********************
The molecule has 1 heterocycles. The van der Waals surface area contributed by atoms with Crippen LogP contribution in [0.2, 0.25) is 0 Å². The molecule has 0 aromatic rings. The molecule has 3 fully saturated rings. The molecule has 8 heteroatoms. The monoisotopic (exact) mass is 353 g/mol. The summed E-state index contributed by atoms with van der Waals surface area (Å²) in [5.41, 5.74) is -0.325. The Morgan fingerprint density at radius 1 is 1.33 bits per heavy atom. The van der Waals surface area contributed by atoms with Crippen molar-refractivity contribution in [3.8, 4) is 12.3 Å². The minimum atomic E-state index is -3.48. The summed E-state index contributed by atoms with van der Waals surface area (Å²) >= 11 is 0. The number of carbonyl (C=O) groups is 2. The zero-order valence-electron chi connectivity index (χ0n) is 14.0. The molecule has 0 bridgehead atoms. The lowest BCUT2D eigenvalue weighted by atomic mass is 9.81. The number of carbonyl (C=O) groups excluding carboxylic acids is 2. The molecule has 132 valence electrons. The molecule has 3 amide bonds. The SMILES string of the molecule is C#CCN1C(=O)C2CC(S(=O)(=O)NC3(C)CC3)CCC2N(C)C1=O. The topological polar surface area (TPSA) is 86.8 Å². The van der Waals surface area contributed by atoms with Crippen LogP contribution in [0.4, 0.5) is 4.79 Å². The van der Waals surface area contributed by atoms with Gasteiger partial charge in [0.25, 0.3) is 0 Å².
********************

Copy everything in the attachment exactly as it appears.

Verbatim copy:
The molecule has 1 heterocycles. The van der Waals surface area contributed by atoms with Crippen LogP contribution in [0.2, 0.25) is 0 Å². The molecule has 0 aromatic rings. The molecule has 3 fully saturated rings. The molecule has 8 heteroatoms. The monoisotopic (exact) mass is 353 g/mol. The summed E-state index contributed by atoms with van der Waals surface area (Å²) in [5.41, 5.74) is -0.325. The Morgan fingerprint density at radius 1 is 1.33 bits per heavy atom. The van der Waals surface area contributed by atoms with Crippen molar-refractivity contribution in [3.8, 4) is 12.3 Å². The minimum atomic E-state index is -3.48. The summed E-state index contributed by atoms with van der Waals surface area (Å²) >= 11 is 0. The number of carbonyl (C=O) groups is 2. The zero-order valence-electron chi connectivity index (χ0n) is 14.0. The molecule has 0 bridgehead atoms. The lowest BCUT2D eigenvalue weighted by atomic mass is 9.81. The number of carbonyl (C=O) groups excluding carboxylic acids is 2. The molecule has 132 valence electrons. The molecule has 3 amide bonds. The SMILES string of the molecule is C#CCN1C(=O)C2CC(S(=O)(=O)NC3(C)CC3)CCC2N(C)C1=O. The topological polar surface area (TPSA) is 86.8 Å². The van der Waals surface area contributed by atoms with Crippen LogP contribution in [0.4, 0.5) is 4.79 Å². The van der Waals surface area contributed by atoms with Gasteiger partial charge in [0.25, 0.3) is 0 Å².